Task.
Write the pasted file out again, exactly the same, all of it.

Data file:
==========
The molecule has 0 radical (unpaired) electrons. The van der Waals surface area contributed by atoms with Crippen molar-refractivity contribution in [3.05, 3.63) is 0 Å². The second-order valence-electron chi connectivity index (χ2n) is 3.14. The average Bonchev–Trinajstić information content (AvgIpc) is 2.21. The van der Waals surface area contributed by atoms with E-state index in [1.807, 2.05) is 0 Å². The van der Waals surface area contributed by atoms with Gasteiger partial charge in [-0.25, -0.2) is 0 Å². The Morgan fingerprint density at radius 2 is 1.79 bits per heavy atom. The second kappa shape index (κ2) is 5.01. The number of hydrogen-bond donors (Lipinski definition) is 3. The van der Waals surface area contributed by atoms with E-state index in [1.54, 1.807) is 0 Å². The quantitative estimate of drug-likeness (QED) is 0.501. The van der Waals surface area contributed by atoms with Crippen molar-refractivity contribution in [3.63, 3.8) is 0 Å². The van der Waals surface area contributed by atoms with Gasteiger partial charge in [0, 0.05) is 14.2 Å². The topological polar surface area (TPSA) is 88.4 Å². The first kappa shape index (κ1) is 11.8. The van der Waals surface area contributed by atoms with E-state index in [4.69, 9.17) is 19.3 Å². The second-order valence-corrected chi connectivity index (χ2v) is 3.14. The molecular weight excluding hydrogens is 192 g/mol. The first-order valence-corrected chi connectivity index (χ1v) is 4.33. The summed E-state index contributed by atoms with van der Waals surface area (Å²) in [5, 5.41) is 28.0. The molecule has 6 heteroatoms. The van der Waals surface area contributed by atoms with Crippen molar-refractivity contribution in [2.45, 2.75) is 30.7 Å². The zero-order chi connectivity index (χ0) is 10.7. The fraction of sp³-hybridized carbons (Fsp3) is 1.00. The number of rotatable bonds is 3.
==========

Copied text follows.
The molecule has 0 radical (unpaired) electrons. The van der Waals surface area contributed by atoms with Crippen molar-refractivity contribution in [3.05, 3.63) is 0 Å². The second-order valence-electron chi connectivity index (χ2n) is 3.14. The average Bonchev–Trinajstić information content (AvgIpc) is 2.21. The van der Waals surface area contributed by atoms with E-state index in [1.807, 2.05) is 0 Å². The van der Waals surface area contributed by atoms with Gasteiger partial charge in [-0.25, -0.2) is 0 Å². The Morgan fingerprint density at radius 2 is 1.79 bits per heavy atom. The second kappa shape index (κ2) is 5.01. The number of hydrogen-bond donors (Lipinski definition) is 3. The van der Waals surface area contributed by atoms with E-state index in [1.54, 1.807) is 0 Å². The quantitative estimate of drug-likeness (QED) is 0.501. The van der Waals surface area contributed by atoms with Crippen molar-refractivity contribution in [3.63, 3.8) is 0 Å². The van der Waals surface area contributed by atoms with Gasteiger partial charge in [0, 0.05) is 14.2 Å². The topological polar surface area (TPSA) is 88.4 Å². The first kappa shape index (κ1) is 11.8. The van der Waals surface area contributed by atoms with E-state index in [4.69, 9.17) is 19.3 Å². The second-order valence-corrected chi connectivity index (χ2v) is 3.14. The molecular weight excluding hydrogens is 192 g/mol. The first-order valence-corrected chi connectivity index (χ1v) is 4.33. The summed E-state index contributed by atoms with van der Waals surface area (Å²) in [5, 5.41) is 28.0. The molecule has 6 heteroatoms. The van der Waals surface area contributed by atoms with Crippen molar-refractivity contribution in [2.45, 2.75) is 30.7 Å². The zero-order chi connectivity index (χ0) is 10.7. The fraction of sp³-hybridized carbons (Fsp3) is 1.00. The number of rotatable bonds is 3.